Make sure your child has a balanced school life by encouraging healthy friendships. You may even consider making your home available for social gatherings so you can meet the friends your child makes and to create an opportunity for your child to connect with more people.
What Are Your Child’s School Habits?
Setting up good habits at the start of school helps set the tone for the rest of the year. But getting into new habits isn’t easy. Kids have to learn how to be good students, and good school habits have to be developed over time. No matter what age your child is, if you both want to set some new, positive study habits, you can! However, it may not be quite in the way you think.
If your child is basically starting from scratch, don’t try to create a major change. Start with something small, like five or ten minutes of homework every day. Once that is ingrained, expand it here and there. Perhaps you start with half of an assignment from your child’s favorite subject, then progress to completing the whole thing. Once that feels automatic, add another subject. The idea is to create a rhythm first. This ties in with the idea of leaving space in your child’s schedule—it gives your child an opportunity to develop in new and exciting ways.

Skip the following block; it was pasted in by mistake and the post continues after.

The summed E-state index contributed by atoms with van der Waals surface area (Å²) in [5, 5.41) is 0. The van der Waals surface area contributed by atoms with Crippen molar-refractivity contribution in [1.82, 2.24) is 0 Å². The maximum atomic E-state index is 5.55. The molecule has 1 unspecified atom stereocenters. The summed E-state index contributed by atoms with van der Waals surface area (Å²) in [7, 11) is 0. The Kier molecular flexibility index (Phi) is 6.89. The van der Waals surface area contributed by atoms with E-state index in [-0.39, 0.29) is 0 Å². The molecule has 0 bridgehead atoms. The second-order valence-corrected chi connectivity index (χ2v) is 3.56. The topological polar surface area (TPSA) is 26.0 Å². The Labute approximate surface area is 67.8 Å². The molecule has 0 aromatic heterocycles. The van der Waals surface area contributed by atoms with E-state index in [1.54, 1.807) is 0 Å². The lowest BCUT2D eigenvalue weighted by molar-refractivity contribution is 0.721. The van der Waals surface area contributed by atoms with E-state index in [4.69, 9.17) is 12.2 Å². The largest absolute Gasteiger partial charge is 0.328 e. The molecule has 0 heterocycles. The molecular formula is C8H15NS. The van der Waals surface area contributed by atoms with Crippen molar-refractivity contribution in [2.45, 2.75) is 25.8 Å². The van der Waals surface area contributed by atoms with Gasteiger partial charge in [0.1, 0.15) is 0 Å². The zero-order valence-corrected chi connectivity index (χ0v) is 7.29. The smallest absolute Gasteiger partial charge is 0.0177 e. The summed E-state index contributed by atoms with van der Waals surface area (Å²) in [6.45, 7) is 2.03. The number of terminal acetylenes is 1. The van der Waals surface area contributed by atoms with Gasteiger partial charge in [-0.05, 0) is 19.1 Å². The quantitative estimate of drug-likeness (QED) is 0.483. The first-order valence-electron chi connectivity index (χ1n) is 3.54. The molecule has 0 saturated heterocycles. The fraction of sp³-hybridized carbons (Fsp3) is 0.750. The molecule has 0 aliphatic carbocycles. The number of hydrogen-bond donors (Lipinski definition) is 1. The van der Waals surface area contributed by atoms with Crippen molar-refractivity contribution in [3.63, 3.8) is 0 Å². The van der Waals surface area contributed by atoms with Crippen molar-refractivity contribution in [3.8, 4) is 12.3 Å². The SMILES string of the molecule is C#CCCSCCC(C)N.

If your child struggles with good academic habits, consider creating some accountability with an academic coach or a tutor. Sometimes knowing someone is going to be asking about your week and how you did can be enough to keep you doing what you are supposed to. Plus, tutors and coaches are usually great with setting reasonable goals, encouraging and noticing the small steps taken, and celebrating the little victories your child achieves.
Those at Spark Tutors are experienced in encouraging positive behaviors and guiding students towards their academic goals. We use our expertise in the different subject matter and concepts to inspire in students the same love of learning that we have. We are proud to come alongside parents and students as fellow explorers discovering new ways to understand tough material and overcome academic challenges.
We hope this article has given you some ideas for what you can do to feel prepared for this new school year. Remember to take a deep breath and leave space for potential opportunities. We’ll see you at the tutoring table!